Good news for pardon applicants currently residing in British Columbia and Ontario. The Parole Board of Canada is upholding recent court decisions in those provinces which found retroactive changes to the pardon program under Stephen Harper and the Conservative’s ‘tough on crime’ stance to be unconstitutional. Bill C-10, which came into full effect as of March 13, 2012, will no longer apply to those currently residing in British Columbia or Ontario wishing to apply for a pardon and convicted prior to the bill being passed into law. The $631 submission fee remains in place, but applicants are able to apply under the former legislation and waiting periods.

Bill C-10, when passed, changed the required waiting periods to be eligible for a pardon from 3 to 5 years for less serious (summary) offences, and from 5 to 10 years for more serious (indictable) offences. This waiting period commenced from the completion of the sentence, including community service, fine and restitution payments, probation and/or house arrest, and jail time. Certain crimes were also made ineligible to be pardoned, like sexual offences against minors and those with 4 or more convictions where the individual was sentenced to 2 years or more in jail. This legislation was made retroactive, meaning that anyone that did not already have an application submitted and in process with the Parole Board at the time was subject to the new rules regardless of when they were convicted of their crime(s).

Unfortunately the reversal of Bill C-10 does not apply to those residing outside of Canada, or in other provinces; those individuals must apply under the current pardon (record suspension) legislation. We hope and anticipate that similar challenges to the current pardon system will be mounted in the other provinces, and/or that the current Liberal government will move more quickly towards reversing the legislation entirely. Public Safety Minister Ralph Goodale has agreed that the changes made to the pardon system by the previous Conservative government are overly punitive. He has publicly stated that the legislation is currently under review, stating “the government is committed to reforming the legislation related to pardons”. However, additional statements have yet to be issued regarding any progress made in this respect or when we can expect to have an update from the government on any proposed changes.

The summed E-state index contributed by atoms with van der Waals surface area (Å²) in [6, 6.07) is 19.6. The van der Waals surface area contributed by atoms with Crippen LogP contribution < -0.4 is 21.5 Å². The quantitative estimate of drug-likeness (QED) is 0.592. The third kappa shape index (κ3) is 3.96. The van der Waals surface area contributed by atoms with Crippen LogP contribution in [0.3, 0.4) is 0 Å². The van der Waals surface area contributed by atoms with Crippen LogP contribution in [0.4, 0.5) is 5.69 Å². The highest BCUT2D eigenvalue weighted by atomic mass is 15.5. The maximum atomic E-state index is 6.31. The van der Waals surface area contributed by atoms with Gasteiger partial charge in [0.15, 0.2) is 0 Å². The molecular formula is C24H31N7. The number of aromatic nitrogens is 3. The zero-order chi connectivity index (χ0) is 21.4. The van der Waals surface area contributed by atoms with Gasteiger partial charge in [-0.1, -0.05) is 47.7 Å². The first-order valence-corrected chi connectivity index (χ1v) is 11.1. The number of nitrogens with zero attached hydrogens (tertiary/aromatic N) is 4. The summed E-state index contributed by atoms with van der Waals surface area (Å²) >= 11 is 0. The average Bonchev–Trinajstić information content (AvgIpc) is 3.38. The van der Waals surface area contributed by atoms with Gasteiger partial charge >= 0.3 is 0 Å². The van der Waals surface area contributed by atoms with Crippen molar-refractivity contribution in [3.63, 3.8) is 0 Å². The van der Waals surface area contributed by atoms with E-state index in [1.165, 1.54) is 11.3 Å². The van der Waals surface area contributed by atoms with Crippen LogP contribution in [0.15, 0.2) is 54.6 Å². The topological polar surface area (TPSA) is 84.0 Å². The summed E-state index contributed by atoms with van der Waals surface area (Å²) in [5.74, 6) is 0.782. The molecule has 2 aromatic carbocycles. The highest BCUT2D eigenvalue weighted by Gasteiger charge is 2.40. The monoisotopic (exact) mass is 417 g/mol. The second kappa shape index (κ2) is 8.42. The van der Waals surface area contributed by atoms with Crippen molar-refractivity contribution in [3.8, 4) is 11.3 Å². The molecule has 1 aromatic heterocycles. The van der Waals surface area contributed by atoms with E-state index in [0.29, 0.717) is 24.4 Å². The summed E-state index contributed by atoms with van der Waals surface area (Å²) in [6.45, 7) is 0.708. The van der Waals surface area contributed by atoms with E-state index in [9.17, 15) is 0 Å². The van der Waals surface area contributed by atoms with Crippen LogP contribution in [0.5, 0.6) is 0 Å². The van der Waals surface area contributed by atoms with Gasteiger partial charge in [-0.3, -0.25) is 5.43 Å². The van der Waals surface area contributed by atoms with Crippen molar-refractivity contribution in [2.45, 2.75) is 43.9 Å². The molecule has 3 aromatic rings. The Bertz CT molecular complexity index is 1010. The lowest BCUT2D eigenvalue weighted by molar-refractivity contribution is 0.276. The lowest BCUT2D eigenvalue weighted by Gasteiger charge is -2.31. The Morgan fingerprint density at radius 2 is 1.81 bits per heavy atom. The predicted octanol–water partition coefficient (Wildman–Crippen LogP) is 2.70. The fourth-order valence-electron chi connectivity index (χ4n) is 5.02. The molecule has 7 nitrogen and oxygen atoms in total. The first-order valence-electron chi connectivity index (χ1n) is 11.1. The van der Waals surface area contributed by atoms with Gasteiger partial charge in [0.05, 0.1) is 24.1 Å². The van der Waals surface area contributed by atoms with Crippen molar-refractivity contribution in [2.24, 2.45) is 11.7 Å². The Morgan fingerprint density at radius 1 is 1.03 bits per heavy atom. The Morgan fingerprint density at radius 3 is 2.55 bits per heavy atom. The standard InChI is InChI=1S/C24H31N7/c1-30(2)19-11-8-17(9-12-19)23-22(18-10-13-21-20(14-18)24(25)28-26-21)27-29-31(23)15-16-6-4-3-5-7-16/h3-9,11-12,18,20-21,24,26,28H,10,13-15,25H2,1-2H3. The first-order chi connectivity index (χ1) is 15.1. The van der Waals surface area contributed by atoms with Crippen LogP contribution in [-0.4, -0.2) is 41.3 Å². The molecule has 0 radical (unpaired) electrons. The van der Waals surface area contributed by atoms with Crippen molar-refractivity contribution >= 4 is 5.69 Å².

Quick Facts:

  • Only applicants currently residing in Ontario or British Columbia are eligible to apply under the old legislation
  • Your conviction must have occurred prior to March 2012 to be eligible to apply under the old legislation
  • It does not matter where your conviction took place
  • Applicants with 4 or more convictions where sentence was 2+ years in jail no longer ineligible
  • Sex offences involving minors no longer ineligible
  • Fine payments must still be proved and factor into eligibility

Please note that over the next several weeks we will be reaching out to all of our current clients affected by these charges regarding resuming their applications. If you are now eligible and would like to open a file with our office, or have questions, please do not hesitate to contact us directly via phone toll free at 1-866-242-2411 or via email at info@nationalpardon.org. Additional information can be obtained directly from the Parole Board of Canada at 1-800-874-2652 or via email at suspension@pbc-clcc.gc.ca.

We will be updating our blog with additional information as it becomes available.

Statement from the Parole Board of Canada:


Articles re: BC and Ontario Court Cases:





Comments (11)
S.M. / August 9, 2017

to bad i just missed it by 7 months 🙁

S.M. / August 9, 2017

I just hope a full reversal will happen one day so i can finally be eligible for a pardon instead of never being eligible to have a second chance for my first and only offence. Then i can finally be a contributing member of society again and have a financial stable future. I find the sold fact of having a pardon is a huge reason to never commit any other offence again cause it is so much to loose. but with out being able to even be eligible it feels like a lost cause with no point to even try to succeed at life.

Mike / August 11, 2017

Wow great news. I hope the rest of the country benefits from it. Any updates for the province of Quebec?!

A.L / August 16, 2017

What if you were charged for several crimes before march 2012 but convicted after March 2012 because you were on bail and then another recognizance.?

Jay / September 29, 2017

So if you pay off a parking ticket and only have 1 over 8 years should that pose any problems getting this approved.

jim / April 18, 2018

there is a lawyer in winnipeg who has a class action suit vs the govrnment for retroactive double punishment of the bill c-10 that
it concerns people who got their apr revoked retroactivy.
i wonder if anyone knows if any lawyer is taking a case on retroactive pardon chenges as well?

Michael Ashby / April 18, 2018

Hi jim,

We aren’t aware of any case at the moment.

Kind regards,


Mike / December 29, 2018

Are there any updates on this for residents of provinces other than Ontario and BC?


Tiffanie Lapointe-Samuel / January 15, 2019

Hi Mike,

Not yet, unfortunately.

1-866-242-2411, ext. 226

Michael Ashby / May 7, 2020

Thank you Jimmy. Good to have here.



Leave A Comment

Recent Posts

Contact Us